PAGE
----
Future Reflections Spring 1999, Vol. 18 No. 1

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No Kidding Around for Child Care Centers and the ADA

 

Reprinted from the Winter, 1998, issue of The ADA Today, a publication of the Rocky Mountain ADA Technical Assistance Center.

Catherine Jacobsen (center) fits  right in with her sighted preschool  peers in this day care setting.1. Does the Americans with Disabilities Act (ADA) apply to child care centers? Yes. Privately run child care centers—like other public accommodations such as private schools, recreation centers, restaurants, hotels, movie theaters, and banks—must comply with title III of the ADA. Child care services provided by government agencies, such as Head Start, summer programs, and extended school day programs, must comply with title II of the ADA. Both titles apply to a child care center’s interactions with the children, parents, guardians, and potential customers that it serves.

Child care center employment practices are covered by other parts of the ADA. For more information about the ADA and employment practices, please call the Equal Employment Opportunity Commission at (800) 669-4000(voice) or (800) 669-6820 (TTY).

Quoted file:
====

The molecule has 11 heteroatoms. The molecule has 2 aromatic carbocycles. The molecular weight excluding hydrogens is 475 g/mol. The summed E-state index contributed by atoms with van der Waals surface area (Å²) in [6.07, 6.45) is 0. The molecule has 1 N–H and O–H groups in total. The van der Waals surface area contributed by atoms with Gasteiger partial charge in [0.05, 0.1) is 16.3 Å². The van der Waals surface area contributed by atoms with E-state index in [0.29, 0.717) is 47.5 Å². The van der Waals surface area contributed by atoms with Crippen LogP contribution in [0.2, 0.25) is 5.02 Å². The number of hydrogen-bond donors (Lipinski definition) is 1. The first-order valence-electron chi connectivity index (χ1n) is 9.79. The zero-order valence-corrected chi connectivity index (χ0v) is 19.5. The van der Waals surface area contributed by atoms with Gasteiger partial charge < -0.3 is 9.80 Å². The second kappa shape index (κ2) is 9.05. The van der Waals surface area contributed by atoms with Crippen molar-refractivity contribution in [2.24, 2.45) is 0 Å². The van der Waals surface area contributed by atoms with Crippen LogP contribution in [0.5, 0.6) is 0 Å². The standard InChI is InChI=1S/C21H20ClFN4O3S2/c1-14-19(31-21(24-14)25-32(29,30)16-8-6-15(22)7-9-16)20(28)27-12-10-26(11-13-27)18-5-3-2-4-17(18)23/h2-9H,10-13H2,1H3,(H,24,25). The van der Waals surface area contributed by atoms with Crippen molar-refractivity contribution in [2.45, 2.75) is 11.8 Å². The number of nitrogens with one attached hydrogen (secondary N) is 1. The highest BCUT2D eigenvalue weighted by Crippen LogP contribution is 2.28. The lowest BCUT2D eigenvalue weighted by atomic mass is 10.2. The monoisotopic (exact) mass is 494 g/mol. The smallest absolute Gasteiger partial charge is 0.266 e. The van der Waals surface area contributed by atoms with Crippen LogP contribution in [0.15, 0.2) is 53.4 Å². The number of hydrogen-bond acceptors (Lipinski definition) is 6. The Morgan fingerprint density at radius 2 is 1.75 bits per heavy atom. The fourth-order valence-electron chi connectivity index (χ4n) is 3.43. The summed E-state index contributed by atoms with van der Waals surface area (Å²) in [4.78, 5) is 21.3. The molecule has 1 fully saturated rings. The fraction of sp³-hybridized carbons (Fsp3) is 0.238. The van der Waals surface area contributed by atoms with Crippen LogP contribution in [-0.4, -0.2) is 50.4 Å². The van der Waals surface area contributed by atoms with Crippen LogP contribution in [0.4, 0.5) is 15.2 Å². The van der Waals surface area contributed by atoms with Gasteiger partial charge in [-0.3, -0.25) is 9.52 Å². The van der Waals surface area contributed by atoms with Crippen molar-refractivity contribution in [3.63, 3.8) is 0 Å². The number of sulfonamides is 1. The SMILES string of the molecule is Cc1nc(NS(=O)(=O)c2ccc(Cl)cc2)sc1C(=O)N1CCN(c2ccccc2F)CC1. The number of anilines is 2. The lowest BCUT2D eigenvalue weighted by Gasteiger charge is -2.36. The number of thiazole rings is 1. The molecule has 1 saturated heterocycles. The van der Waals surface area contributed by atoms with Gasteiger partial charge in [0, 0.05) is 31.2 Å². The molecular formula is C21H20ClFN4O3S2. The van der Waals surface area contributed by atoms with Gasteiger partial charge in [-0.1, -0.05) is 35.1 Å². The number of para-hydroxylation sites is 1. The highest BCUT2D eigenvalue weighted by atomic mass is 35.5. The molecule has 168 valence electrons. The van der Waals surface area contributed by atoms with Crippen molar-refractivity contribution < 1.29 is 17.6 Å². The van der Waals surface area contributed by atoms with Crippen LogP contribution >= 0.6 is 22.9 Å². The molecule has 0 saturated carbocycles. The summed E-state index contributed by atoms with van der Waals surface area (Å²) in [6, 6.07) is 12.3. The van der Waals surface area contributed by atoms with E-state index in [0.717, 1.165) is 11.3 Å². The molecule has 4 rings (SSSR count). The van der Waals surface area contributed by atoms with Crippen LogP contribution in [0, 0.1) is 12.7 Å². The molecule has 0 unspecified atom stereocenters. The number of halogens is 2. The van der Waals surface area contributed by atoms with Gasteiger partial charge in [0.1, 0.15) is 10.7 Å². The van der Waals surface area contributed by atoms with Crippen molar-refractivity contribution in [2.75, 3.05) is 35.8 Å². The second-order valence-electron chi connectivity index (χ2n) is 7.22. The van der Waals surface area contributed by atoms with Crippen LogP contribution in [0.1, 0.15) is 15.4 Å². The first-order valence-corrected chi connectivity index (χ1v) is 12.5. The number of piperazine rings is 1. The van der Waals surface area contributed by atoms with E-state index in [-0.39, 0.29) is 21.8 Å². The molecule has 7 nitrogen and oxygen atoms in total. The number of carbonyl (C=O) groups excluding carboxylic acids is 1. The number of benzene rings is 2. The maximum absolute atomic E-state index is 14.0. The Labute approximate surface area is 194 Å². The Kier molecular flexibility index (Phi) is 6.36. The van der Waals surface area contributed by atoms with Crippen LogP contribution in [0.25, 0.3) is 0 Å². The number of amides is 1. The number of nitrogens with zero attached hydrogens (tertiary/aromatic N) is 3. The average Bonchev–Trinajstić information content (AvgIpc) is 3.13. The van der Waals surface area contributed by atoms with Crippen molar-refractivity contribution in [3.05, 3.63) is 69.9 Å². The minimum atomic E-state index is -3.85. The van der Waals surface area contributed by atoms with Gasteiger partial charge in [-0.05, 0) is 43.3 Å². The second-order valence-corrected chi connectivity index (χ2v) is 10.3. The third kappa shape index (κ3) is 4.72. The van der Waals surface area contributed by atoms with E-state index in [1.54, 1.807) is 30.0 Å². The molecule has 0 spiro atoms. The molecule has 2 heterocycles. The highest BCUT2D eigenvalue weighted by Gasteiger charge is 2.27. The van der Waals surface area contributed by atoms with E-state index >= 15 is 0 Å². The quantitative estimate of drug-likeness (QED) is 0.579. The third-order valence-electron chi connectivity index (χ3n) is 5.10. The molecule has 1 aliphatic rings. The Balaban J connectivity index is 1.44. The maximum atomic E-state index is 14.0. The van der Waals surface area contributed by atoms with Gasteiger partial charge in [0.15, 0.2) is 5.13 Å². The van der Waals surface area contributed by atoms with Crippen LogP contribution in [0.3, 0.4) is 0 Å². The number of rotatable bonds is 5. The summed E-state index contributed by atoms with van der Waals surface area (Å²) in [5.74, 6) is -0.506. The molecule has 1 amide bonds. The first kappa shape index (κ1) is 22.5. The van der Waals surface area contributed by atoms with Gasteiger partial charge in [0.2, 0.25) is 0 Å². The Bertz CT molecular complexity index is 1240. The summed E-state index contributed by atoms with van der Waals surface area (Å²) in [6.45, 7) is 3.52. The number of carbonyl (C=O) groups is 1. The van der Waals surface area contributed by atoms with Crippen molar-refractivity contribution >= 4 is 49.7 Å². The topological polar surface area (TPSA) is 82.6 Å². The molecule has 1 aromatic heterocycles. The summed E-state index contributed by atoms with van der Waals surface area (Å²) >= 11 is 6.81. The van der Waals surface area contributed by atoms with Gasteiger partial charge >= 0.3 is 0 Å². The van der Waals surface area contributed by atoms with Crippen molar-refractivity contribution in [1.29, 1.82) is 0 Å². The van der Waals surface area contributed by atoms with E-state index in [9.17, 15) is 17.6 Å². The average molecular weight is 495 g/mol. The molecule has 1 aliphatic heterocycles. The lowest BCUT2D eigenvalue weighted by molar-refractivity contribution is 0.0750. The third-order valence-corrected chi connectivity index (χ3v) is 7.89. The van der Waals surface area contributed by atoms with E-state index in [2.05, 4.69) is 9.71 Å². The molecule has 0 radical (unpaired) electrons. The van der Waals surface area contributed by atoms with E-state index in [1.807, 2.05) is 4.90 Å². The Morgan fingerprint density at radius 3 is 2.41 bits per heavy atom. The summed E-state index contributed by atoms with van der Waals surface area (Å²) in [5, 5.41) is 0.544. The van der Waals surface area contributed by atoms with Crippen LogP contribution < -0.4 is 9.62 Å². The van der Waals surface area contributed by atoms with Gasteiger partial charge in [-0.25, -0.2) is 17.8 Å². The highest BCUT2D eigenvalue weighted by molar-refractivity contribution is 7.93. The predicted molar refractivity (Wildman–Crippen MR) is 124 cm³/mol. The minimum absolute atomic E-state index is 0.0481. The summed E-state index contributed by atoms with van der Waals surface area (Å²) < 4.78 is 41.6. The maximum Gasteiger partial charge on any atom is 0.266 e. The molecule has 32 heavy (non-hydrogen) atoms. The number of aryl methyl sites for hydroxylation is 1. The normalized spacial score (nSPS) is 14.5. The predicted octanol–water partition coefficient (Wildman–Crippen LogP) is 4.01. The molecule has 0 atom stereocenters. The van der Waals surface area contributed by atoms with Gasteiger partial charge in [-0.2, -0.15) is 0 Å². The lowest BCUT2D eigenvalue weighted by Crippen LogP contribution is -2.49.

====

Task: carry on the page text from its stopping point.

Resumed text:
2. Which child care centers are covered by title III? Almost all child care providers, regardless of size or number of employees, must comply with title III of the ADA. Even small, home-based centers that may not have to follow some state laws are covered by title III. The exception is child care centers that are actually run by religious entities such as churches, mosques, or synagogues.

However, private child care centers that are operating on the premises of a religious organization are generally not exempt from title III. Where such areas are leased by a child care program not controlled or operated by the religious organization title III applies to the child care program but not the religious organization. For example, if a private child care program is operated out of a church, pays rent to the church, and has no other connection to the church, the program has to comply with title III but the church does not.  

3. What are the basic requirements of title III? The ADA requires that child care providers not discriminate against persons with disabilities on the basis of disability; that is, that they provide children and parents with disabilities with an equal opportunity to participate in the child care center’s programs and services. Specifically: